Today I am sharing this ugly but delicious Gluten-Free Chocolate Chess Pie recipe. Get past the crackly top and make this yummy pie. Especially if you love chess pies.
Chess pies are Southern pies made from basic ingredients: flour, butter, sugar, eggs, and milk. Some chess pie recipes also include cornmeal.
Some individuals say “chess” in the title comes from your chest, aka your pantry, because this pie recipe uses everything in your chest. Others say chess came from calling these basic pies “just pie.” “Just” morphed into “chess” and that name stuck.
Chess pie flavors include basic chess pie, lemon chess pie, and chocolate chess pie. I’ve also seen ones made with dark chocolate, bourbon, and buttermilk. Although buttermilk pie is really its own thing.
For many years, my sister made a gluten-full Chocolate Chess Pie for Thanksgiving. To go with all the other pies on the holiday table. Of which there is never a shortage with our family. And we are all quite happy about that actually.
We usually have about six pies for sampling (including my Crustless Best Ever Pumpkin Pie, Crustless Coconut Pie, and Crustless Pecan Pie) plus, my gluten-free Brown Sugar Chocolate Chip Cookies and sometimes Forgotten Cookies.
Not everyone in the family likes the same flavors of pie so we think it is important to have choices and we also appreciate being able to enjoy pie with leftovers for a few days after Thanksgiving.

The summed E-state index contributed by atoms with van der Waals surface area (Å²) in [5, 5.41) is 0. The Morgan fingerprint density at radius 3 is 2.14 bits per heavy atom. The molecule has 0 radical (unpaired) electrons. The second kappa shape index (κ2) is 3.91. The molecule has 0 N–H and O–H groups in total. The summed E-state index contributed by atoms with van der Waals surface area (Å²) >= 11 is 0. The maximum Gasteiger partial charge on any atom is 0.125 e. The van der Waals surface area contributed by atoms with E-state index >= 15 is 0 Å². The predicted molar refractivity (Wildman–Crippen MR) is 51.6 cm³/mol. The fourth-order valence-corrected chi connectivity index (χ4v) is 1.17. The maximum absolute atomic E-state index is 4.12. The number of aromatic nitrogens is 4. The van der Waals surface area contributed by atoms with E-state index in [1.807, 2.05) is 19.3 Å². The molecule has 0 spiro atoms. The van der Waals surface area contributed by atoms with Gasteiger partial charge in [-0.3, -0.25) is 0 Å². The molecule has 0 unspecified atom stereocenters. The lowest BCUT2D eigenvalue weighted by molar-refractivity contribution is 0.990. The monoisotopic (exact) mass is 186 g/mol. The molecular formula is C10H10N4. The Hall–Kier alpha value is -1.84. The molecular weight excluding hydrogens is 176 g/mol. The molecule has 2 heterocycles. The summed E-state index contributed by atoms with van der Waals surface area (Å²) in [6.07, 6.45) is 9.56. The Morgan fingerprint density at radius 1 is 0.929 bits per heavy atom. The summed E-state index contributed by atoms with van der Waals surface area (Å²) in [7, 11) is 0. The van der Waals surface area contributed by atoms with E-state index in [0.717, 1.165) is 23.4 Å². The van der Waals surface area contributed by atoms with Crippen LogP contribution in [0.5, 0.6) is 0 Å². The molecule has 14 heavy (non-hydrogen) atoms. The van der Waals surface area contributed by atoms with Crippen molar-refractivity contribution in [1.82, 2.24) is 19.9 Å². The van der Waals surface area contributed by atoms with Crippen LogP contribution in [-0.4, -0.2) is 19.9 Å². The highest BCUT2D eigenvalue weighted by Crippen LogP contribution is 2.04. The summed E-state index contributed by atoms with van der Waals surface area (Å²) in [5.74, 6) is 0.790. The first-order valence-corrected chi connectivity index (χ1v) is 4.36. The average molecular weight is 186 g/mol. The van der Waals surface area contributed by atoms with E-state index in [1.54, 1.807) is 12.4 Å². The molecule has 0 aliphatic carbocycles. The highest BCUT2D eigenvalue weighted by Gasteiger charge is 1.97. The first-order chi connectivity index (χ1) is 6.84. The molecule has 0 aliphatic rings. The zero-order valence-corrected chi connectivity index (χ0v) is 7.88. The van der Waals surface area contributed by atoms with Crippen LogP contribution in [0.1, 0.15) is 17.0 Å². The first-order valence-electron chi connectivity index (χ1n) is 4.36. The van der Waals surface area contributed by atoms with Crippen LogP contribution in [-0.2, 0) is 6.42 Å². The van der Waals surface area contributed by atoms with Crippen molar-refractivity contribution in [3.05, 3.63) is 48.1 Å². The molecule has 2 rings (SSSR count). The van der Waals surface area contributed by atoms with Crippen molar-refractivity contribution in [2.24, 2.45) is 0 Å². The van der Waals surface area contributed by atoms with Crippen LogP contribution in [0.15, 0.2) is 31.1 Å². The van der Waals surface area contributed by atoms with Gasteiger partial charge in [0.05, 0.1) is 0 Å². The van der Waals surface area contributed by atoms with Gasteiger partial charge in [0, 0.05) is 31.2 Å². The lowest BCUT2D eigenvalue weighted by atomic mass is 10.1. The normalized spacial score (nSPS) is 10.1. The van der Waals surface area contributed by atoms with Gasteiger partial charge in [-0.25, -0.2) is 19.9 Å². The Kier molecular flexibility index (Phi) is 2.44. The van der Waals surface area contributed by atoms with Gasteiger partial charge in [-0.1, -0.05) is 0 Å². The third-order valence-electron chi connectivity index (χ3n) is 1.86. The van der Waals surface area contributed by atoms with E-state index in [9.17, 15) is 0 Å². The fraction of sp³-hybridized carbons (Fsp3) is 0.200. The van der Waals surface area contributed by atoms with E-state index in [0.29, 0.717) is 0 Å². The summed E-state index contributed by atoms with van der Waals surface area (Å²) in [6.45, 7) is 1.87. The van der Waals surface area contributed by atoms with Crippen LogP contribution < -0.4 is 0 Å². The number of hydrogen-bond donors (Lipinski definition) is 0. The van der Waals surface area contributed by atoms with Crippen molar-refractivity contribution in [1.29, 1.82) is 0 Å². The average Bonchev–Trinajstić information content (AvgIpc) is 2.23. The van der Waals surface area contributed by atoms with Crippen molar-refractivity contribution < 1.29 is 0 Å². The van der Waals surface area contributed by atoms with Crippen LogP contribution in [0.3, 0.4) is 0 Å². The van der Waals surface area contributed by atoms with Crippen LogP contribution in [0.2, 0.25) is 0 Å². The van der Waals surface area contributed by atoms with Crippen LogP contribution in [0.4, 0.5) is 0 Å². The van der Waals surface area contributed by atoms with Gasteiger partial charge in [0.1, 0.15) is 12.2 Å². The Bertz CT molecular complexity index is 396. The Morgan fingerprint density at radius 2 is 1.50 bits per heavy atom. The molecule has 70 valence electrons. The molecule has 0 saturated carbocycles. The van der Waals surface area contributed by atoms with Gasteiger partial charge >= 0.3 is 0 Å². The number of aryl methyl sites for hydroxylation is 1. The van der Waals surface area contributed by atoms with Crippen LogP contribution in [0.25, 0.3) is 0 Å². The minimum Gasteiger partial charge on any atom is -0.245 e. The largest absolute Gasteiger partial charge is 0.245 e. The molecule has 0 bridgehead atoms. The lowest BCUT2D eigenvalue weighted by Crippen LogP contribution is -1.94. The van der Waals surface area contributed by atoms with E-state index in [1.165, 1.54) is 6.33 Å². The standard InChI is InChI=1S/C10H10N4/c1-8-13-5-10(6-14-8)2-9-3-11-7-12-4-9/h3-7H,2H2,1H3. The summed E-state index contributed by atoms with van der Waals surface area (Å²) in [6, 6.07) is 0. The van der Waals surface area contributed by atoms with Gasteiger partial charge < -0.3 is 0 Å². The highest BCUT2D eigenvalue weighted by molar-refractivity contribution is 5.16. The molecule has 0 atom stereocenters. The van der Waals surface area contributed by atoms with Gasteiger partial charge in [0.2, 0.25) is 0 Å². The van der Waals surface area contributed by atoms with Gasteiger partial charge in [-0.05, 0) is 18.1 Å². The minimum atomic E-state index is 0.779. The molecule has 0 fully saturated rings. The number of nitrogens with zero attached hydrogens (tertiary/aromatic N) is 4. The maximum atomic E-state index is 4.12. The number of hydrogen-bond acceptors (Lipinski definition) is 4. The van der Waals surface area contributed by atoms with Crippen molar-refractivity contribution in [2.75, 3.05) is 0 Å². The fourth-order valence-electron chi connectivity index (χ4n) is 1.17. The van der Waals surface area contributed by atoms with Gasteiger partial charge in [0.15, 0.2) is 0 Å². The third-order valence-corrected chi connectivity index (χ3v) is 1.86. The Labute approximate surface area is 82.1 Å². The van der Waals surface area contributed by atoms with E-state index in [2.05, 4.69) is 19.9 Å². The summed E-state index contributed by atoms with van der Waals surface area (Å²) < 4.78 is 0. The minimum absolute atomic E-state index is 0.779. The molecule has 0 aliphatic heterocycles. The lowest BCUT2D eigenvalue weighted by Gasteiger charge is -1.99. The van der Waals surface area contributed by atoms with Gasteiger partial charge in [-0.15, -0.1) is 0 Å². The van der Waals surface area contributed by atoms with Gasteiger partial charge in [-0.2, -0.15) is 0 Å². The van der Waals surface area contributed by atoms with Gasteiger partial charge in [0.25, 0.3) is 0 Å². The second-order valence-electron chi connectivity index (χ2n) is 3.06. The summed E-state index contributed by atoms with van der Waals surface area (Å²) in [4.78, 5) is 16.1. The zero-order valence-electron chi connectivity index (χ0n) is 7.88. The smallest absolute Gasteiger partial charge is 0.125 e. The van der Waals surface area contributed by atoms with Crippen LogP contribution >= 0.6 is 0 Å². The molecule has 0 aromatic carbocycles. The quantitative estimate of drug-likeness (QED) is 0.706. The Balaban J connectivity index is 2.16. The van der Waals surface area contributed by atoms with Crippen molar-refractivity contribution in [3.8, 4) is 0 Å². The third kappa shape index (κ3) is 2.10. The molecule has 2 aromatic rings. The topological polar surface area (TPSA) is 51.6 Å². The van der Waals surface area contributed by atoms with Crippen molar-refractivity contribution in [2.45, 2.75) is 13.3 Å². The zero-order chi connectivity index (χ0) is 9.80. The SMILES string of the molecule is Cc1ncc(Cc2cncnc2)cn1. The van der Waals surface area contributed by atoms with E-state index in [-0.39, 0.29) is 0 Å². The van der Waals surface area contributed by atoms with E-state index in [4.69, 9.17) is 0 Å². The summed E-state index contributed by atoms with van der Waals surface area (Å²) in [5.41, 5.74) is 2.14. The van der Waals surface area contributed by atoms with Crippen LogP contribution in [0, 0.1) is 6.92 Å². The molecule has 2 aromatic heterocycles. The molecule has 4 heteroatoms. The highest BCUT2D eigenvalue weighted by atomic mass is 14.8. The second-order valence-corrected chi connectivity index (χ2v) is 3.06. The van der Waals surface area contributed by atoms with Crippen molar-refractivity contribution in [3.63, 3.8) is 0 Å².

Today’s gluten-free Chocolate Chess Pie is my gluten-free adaptation from another trusted church cookbook. This particular cookbook has no publication date but it does state that some of the recipes included are from the earlier 1980 version.
As church cookbooks are pretty big undertakings and usually don’t happen more than once per decade in my observations., I think this edition is probably from the early 1990s. My sister has been making this pie since she got her copy, which may have been a Christmas gift from me at the time.
I tried to make a crustless gluten-free version of this same recipe last year but got distracted and thought I had messed up one of the ingredient measurements because although the pie mostly worked as a crustless one, it was simply not pretty.
We still ate the pie and enjoyed it but this year I wanted the pie to be perfect in looks and taste.
So, I abandoned my effort to make this a crustless pie and simply added the filling to my Never-Fail No-Roll Press-In Pie Crust. The results were delicious but honestly, this pie is kind of ugly, right? Sigh.
Once again, the pie had a shell on top and that shell cracked during baking. It cracked even more when you cut it into slices. So disappointing when you’re going for an attractive pie!
I would think that it was all my fault but I discovered that there are lots of Chocolate Chess Pie recipes online that show similar results although I don’t remember my sister’s gluten-full versions ever looking like that. Hmmm.
Anyway, I’m still sharing the recipe because yummy pies are meant to be shared. Plus, perhaps one of you reading knows the secret to making a Chocolate Chess Pie that does not form a crackly shell on top. Please tell me the secret if you do!
I tried another Chocolate Chess Pie recipe today (shown below) and as you can see, it looked slightly more attractive. However, it didn’t taste quite as delicious as the cracked Chocolate Chess Pie. So, my search for the perfect version that will both taste and look good continues. I’ll keep you posted.
This pie can serve a crowd on its own as it’s decadently rich and only a sliver is needed—in my opinion anyway.
More Gluten-Free Chocolate Pie Recipes That Would Be Great For Your Holiday Table!